Friday, December 21, 2007

Watch Out For Holiday Season Financial News: Does the ECB Know Something?

Public relations professionals know that one of the best times to release bad news is the week between Christmas and New Year’s. People are busy having fun (or at least going through the motions). There’s vigorous consumption of booze and eggnog. If you have something unpleasant (or worse) to announce, these are the times to ease a press release onto the news wires. Those with capital at risk—such as investors--should watch out for ambushes.

Heightened vigilance is especially in order this year. We all know that the big banks will likely be reporting negative news. Some already have. Others probably will. They’d like nothing more than to disclose it to a bunch of empty offices, whose usual occupants are eggnog-besotted.

It’s fair to expect that the news could be worse than expected. That was true of Morgan Stanley and Bear Stearns. Even the vaunted Goldman Sachs had a little tarnish on its golden financial results.

And the European Central Bank just flooded the European money markets with $500 billion of two-week loans to banks. That’s quite a bit of lunch money, more than the federal deficit. By comparison, the Federal Reserve in the U.S. recently auctioned $20 billion of special 28-day loans to banks through its Term Auction Facility. Someone high up in European finance has to be worried about something pretty big if they’re going to pump into the banking system enough money to buy 50 billion lunches.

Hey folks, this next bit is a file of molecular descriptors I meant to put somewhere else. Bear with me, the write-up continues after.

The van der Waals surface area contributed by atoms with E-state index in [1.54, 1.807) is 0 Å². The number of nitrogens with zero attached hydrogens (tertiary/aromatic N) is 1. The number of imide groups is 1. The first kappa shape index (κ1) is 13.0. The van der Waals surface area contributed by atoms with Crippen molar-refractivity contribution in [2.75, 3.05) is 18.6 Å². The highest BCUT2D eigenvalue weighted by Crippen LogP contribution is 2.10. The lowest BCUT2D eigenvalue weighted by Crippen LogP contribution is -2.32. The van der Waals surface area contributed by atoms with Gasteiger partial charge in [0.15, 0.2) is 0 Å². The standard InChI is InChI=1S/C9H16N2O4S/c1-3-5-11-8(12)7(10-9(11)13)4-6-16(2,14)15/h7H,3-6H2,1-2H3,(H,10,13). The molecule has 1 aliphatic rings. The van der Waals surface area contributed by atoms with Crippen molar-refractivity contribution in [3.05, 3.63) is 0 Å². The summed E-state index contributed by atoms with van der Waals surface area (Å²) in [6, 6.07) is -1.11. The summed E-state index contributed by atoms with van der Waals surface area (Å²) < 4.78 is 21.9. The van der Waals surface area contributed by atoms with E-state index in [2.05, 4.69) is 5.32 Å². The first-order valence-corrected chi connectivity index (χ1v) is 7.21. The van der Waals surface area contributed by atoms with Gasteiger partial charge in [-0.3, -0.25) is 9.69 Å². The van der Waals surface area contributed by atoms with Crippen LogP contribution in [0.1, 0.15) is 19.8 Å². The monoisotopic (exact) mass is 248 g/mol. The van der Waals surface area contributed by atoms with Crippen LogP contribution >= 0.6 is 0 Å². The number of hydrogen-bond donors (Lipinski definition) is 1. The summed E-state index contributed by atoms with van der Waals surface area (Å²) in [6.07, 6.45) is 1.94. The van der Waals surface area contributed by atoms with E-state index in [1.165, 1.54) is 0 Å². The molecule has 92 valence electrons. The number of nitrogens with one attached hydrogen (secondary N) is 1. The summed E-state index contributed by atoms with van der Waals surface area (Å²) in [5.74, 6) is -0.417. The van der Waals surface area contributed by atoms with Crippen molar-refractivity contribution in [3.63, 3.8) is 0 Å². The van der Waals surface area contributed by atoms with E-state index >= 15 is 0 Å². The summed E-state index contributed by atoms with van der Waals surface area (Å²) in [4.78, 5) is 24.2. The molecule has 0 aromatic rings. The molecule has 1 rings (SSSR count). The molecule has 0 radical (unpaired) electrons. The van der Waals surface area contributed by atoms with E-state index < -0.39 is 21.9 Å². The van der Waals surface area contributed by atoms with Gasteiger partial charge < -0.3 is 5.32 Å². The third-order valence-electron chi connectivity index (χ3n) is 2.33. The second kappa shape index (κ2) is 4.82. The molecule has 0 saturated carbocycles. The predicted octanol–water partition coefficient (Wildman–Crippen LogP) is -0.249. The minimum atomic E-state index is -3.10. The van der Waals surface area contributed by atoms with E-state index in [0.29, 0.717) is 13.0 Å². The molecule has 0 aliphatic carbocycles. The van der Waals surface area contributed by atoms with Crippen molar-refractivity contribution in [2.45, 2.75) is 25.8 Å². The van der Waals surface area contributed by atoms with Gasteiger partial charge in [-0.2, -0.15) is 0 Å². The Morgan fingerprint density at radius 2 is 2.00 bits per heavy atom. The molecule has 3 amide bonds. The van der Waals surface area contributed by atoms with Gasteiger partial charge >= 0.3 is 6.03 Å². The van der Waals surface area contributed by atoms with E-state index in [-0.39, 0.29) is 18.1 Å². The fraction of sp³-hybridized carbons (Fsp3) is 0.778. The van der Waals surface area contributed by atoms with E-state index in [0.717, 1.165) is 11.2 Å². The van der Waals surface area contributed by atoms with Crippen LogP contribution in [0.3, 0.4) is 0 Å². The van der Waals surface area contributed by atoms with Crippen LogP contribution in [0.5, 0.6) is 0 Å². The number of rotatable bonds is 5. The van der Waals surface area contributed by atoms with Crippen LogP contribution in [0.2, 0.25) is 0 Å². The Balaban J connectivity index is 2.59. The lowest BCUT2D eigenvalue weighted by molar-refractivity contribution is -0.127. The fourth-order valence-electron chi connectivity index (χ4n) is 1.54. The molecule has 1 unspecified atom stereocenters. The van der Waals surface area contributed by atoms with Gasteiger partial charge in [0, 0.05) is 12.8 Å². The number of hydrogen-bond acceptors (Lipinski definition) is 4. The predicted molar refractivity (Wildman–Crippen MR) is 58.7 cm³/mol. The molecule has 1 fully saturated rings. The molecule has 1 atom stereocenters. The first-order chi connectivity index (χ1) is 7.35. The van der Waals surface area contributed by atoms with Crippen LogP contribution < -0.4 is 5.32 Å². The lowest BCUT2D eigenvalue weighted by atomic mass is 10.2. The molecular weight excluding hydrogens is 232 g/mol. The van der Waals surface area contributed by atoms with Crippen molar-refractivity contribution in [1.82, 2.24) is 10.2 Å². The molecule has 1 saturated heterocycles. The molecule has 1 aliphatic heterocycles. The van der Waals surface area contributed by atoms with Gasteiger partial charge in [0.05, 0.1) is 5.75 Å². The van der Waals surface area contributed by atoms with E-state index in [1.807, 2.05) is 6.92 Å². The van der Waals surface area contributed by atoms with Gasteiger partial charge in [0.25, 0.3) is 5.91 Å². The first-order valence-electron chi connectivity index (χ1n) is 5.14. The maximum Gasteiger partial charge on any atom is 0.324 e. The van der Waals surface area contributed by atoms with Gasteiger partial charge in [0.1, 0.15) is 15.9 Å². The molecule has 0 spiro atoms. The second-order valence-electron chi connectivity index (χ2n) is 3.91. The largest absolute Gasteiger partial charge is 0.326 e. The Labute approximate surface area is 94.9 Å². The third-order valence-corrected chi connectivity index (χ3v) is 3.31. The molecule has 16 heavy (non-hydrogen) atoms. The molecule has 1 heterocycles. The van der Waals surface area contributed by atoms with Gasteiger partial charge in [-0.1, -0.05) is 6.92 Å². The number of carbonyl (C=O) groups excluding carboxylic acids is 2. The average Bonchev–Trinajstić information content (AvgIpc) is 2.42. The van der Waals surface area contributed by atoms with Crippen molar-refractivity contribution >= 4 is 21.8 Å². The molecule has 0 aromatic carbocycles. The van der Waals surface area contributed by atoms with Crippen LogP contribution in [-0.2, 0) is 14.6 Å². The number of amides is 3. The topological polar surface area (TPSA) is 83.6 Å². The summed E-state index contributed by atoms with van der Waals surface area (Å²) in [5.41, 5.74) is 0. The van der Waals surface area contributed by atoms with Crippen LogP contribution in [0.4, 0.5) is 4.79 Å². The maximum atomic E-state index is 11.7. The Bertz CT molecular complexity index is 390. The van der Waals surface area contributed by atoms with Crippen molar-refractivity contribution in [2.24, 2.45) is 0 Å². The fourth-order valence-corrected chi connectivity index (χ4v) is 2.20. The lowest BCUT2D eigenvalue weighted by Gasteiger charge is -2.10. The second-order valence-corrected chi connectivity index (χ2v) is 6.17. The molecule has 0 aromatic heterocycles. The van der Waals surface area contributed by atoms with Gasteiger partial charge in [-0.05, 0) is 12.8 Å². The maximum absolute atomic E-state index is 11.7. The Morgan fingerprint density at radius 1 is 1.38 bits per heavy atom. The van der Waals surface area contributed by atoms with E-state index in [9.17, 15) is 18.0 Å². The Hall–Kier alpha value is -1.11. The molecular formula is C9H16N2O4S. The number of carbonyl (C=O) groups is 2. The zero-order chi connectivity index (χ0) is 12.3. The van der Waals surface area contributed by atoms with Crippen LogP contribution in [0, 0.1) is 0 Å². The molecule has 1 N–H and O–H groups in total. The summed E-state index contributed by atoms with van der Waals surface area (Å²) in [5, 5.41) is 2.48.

Weaker financial results and losses for the banks aren’t necessarily bad. At this point, they are inevitable and it’s better to know what they are. Much of the problem in the financial markets today is a lack of confidence, not a lack of liquidity. Holders of capital and cash don’t know how bad things are at the major banks. That’s why they won’t lend. It’s not that they don’t have the money. It’s that they’d prefer to get 3% or 4% from U.S. Treasuries than invest in a black hole.

Disclosure and writeoffs clear up the picture. Even with large losses from mortgages and real estate, the major banks remain substantial commercial enterprises. With proper disclosure, they can probably continue to attract funding and capital, albeit at a higher price. The higher price is simply the way the markets work, and payment of the higher price is necessary to get the markets working again.

What doesn’t work is continued obfuscation of the facts. The SIVs and Super SIV cloud the picture. So does the administration’s mortgage rate freeze, with a near-impossible to predict impact on values of mortgage-backed securities and derivatives. Asset values become harder to determine, and some banks may delay recognition of losses that, given the continued decline of real estate, they almost surely will have to take sooner or later. Nothing good is likely to come from stalling and delaying. A four-corner offense doesn’t work when you’re trailing.

So, if you’re invested in the markets, keep an eye on the financial news. Enjoy the holidays. But remember, there are some out there who would gladly pour you another eggnog as they slip a press release onto the news wires.

Crime News: Santa in helicopter shot at. Next time, big guy, stick with the reindeer and sleigh.

No comments: